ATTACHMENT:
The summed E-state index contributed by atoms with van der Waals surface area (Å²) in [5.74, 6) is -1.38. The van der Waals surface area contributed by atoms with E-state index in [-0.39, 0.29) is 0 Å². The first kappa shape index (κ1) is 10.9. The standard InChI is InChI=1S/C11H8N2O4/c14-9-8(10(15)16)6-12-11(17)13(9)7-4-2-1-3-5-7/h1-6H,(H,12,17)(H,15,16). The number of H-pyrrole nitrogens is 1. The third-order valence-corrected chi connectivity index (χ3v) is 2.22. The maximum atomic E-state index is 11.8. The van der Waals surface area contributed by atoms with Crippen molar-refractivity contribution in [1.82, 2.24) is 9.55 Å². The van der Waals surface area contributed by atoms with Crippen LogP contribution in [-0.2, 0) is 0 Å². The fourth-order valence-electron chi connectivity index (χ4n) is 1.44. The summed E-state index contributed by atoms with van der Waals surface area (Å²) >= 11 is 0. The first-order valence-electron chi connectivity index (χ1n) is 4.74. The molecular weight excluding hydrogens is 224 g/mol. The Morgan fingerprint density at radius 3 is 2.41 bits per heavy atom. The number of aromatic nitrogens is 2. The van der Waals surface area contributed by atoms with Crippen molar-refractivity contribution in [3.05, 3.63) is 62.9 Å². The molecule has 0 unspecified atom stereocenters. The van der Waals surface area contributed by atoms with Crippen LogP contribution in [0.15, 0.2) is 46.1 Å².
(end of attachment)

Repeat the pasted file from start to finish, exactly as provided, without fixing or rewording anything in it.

The summed E-state index contributed by atoms with van der Waals surface area (Å²) in [5.74, 6) is -1.38. The van der Waals surface area contributed by atoms with E-state index in [-0.39, 0.29) is 0 Å². The first kappa shape index (κ1) is 10.9. The standard InChI is InChI=1S/C11H8N2O4/c14-9-8(10(15)16)6-12-11(17)13(9)7-4-2-1-3-5-7/h1-6H,(H,12,17)(H,15,16). The number of H-pyrrole nitrogens is 1. The third-order valence-corrected chi connectivity index (χ3v) is 2.22. The maximum atomic E-state index is 11.8. The van der Waals surface area contributed by atoms with Crippen molar-refractivity contribution in [1.82, 2.24) is 9.55 Å². The van der Waals surface area contributed by atoms with Crippen LogP contribution in [-0.2, 0) is 0 Å². The fourth-order valence-electron chi connectivity index (χ4n) is 1.44. The summed E-state index contributed by atoms with van der Waals surface area (Å²) >= 11 is 0. The first-order valence-electron chi connectivity index (χ1n) is 4.74. The molecular weight excluding hydrogens is 224 g/mol. The Morgan fingerprint density at radius 3 is 2.41 bits per heavy atom. The number of aromatic nitrogens is 2. The van der Waals surface area contributed by atoms with Crippen molar-refractivity contribution in [3.05, 3.63) is 62.9 Å². The molecule has 0 unspecified atom stereocenters. The van der Waals surface area contributed by atoms with Crippen LogP contribution in [0.15, 0.2) is 46.1 Å².